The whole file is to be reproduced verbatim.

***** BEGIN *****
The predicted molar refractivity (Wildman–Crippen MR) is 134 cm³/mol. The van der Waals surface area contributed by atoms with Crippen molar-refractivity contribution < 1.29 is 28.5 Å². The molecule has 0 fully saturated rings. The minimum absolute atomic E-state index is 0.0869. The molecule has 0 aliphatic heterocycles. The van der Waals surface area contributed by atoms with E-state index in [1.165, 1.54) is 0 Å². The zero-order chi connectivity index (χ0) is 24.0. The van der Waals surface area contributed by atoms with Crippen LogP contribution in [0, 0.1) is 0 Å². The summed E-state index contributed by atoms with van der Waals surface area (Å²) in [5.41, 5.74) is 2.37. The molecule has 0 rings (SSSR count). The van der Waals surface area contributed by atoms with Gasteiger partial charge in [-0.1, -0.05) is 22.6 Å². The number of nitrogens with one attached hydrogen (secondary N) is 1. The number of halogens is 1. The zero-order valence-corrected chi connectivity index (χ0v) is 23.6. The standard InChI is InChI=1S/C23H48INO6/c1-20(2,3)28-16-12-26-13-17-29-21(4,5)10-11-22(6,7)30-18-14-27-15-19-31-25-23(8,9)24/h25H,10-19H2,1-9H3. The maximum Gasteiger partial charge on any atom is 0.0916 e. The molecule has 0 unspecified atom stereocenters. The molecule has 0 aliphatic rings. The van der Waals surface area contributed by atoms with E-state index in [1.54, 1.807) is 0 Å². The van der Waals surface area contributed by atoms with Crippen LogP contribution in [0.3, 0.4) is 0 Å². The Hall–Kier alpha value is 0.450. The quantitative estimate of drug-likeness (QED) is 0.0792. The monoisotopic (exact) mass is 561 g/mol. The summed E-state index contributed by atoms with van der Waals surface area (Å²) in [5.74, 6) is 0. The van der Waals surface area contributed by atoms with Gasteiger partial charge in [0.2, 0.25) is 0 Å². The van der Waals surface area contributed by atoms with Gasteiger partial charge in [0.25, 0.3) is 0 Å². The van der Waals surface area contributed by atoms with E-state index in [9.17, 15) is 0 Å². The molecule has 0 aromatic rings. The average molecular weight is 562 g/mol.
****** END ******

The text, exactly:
The predicted molar refractivity (Wildman–Crippen MR) is 134 cm³/mol. The van der Waals surface area contributed by atoms with Crippen molar-refractivity contribution < 1.29 is 28.5 Å². The molecule has 0 fully saturated rings. The minimum absolute atomic E-state index is 0.0869. The molecule has 0 aliphatic heterocycles. The van der Waals surface area contributed by atoms with E-state index in [1.165, 1.54) is 0 Å². The zero-order chi connectivity index (χ0) is 24.0. The van der Waals surface area contributed by atoms with Crippen LogP contribution in [0, 0.1) is 0 Å². The summed E-state index contributed by atoms with van der Waals surface area (Å²) in [5.41, 5.74) is 2.37. The molecule has 0 rings (SSSR count). The van der Waals surface area contributed by atoms with Gasteiger partial charge in [-0.1, -0.05) is 22.6 Å². The number of nitrogens with one attached hydrogen (secondary N) is 1. The number of halogens is 1. The zero-order valence-corrected chi connectivity index (χ0v) is 23.6. The standard InChI is InChI=1S/C23H48INO6/c1-20(2,3)28-16-12-26-13-17-29-21(4,5)10-11-22(6,7)30-18-14-27-15-19-31-25-23(8,9)24/h25H,10-19H2,1-9H3. The maximum Gasteiger partial charge on any atom is 0.0916 e. The molecule has 0 unspecified atom stereocenters. The molecule has 0 aliphatic rings. The van der Waals surface area contributed by atoms with E-state index in [1.54, 1.807) is 0 Å². The van der Waals surface area contributed by atoms with Crippen LogP contribution in [0.3, 0.4) is 0 Å². The Hall–Kier alpha value is 0.450. The quantitative estimate of drug-likeness (QED) is 0.0792. The monoisotopic (exact) mass is 561 g/mol. The summed E-state index contributed by atoms with van der Waals surface area (Å²) in [5.74, 6) is 0. The van der Waals surface area contributed by atoms with Gasteiger partial charge in [0.2, 0.25) is 0 Å². The van der Waals surface area contributed by atoms with Gasteiger partial charge in [0.25, 0.3) is 0 Å². The van der Waals surface area contributed by atoms with E-state index in [9.17, 15) is 0 Å². The molecule has 0 aromatic rings. The average molecular weight is 562 g/mol.